QUT Greens have partnered with Stephen Bates, to bring you a special guest seminar featuring Assoc. Prof. Daniel Angus of the QUT Digital Media Research Centre (DMRC).
Daniel is Associate Professor of Digital Communication in the School of Communication, and leader of the Computational Communication and Culture program in the DMRC.
Please note: this event will be held simultaneously in person and via Zoom. Once you've RSVPd please send a text to 0409 040 211 to confirm which way you'll be attending.
You'll receive an email with both in-person and Zoom details but to enable social-distancing, in-person RSVPs are limited!
This is sure to be an informative session for anyone who's interested in social media and politics, so register now!
Over recent electoral cycles, social media have come to play an increasingly important role in Australian political campaigning. As early as 2007, then-Prime Minister John Howard released several messages on YouTube; these were somewhat ineptly produced, but nonetheless demonstrated that such platforms would need to form part of the communicative arsenal of modern election campaigns (Bruns et al., 2007).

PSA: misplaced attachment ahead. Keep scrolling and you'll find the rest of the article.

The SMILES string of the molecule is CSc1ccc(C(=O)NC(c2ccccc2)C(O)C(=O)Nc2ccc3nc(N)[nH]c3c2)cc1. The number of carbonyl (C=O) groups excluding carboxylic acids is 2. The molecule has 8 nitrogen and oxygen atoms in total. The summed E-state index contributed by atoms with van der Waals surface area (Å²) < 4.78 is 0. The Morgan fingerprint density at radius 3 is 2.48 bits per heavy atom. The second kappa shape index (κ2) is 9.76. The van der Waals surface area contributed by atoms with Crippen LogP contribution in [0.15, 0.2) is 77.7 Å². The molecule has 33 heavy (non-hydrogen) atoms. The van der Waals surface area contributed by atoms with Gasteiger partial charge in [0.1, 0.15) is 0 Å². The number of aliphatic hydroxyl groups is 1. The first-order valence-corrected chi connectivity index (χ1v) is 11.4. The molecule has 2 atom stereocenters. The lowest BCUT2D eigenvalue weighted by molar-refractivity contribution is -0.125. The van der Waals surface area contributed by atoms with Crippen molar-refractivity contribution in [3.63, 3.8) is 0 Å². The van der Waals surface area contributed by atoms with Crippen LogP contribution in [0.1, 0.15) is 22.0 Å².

Australians are comparatively early, enthusiastic adopters of social media (Sensis 2017), and more than half now use social media as a key source of news (Newman et al. 2018: 127); combined with the fact that voting is compulsory and that this results in the (possibly decisive) participation of voters who may pay very little attention to the news in general, and to political news in particular, it is therefore critical for election campaigns to reach such politically disinterested electors through the channels they most engage with.
Researchers within the QUT Digital Media Research Centre have investigated the use of social media throughout multiple election campaigns, at local, state and federal levels. Over more than a decade they have continued to pioneer new, and refine existing methods to bring transparency to electioneering, and make sense of these campaigns.
In this talk, Associate Professor Daniel Angus, program leader of the DMRC’s Computational Communication and Culture program, will detail some of these methods and outline insights from recent federal (2019) and state (QLD 2020) elections.